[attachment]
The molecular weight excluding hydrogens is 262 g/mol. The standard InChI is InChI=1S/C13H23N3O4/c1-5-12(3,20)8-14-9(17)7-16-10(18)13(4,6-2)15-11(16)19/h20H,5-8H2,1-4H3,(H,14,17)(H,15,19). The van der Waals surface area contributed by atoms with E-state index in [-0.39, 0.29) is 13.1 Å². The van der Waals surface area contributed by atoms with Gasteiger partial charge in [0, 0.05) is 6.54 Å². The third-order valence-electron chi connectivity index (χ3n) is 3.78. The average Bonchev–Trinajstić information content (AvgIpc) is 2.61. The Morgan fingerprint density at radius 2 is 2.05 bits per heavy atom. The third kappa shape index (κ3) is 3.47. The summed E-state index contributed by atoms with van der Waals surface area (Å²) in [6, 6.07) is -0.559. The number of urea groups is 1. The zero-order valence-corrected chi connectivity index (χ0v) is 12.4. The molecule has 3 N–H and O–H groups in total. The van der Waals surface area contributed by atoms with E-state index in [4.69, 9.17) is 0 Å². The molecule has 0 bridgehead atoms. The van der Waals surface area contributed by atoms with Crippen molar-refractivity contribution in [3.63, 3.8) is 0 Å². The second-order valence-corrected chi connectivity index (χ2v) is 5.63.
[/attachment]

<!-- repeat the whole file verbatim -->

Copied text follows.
The molecular weight excluding hydrogens is 262 g/mol. The standard InChI is InChI=1S/C13H23N3O4/c1-5-12(3,20)8-14-9(17)7-16-10(18)13(4,6-2)15-11(16)19/h20H,5-8H2,1-4H3,(H,14,17)(H,15,19). The van der Waals surface area contributed by atoms with E-state index in [-0.39, 0.29) is 13.1 Å². The van der Waals surface area contributed by atoms with Gasteiger partial charge in [0, 0.05) is 6.54 Å². The third-order valence-electron chi connectivity index (χ3n) is 3.78. The average Bonchev–Trinajstić information content (AvgIpc) is 2.61. The Morgan fingerprint density at radius 2 is 2.05 bits per heavy atom. The third kappa shape index (κ3) is 3.47. The summed E-state index contributed by atoms with van der Waals surface area (Å²) in [6, 6.07) is -0.559. The number of urea groups is 1. The zero-order valence-corrected chi connectivity index (χ0v) is 12.4. The molecule has 3 N–H and O–H groups in total. The van der Waals surface area contributed by atoms with E-state index in [4.69, 9.17) is 0 Å². The molecule has 0 bridgehead atoms. The van der Waals surface area contributed by atoms with Crippen molar-refractivity contribution in [3.63, 3.8) is 0 Å². The second-order valence-corrected chi connectivity index (χ2v) is 5.63.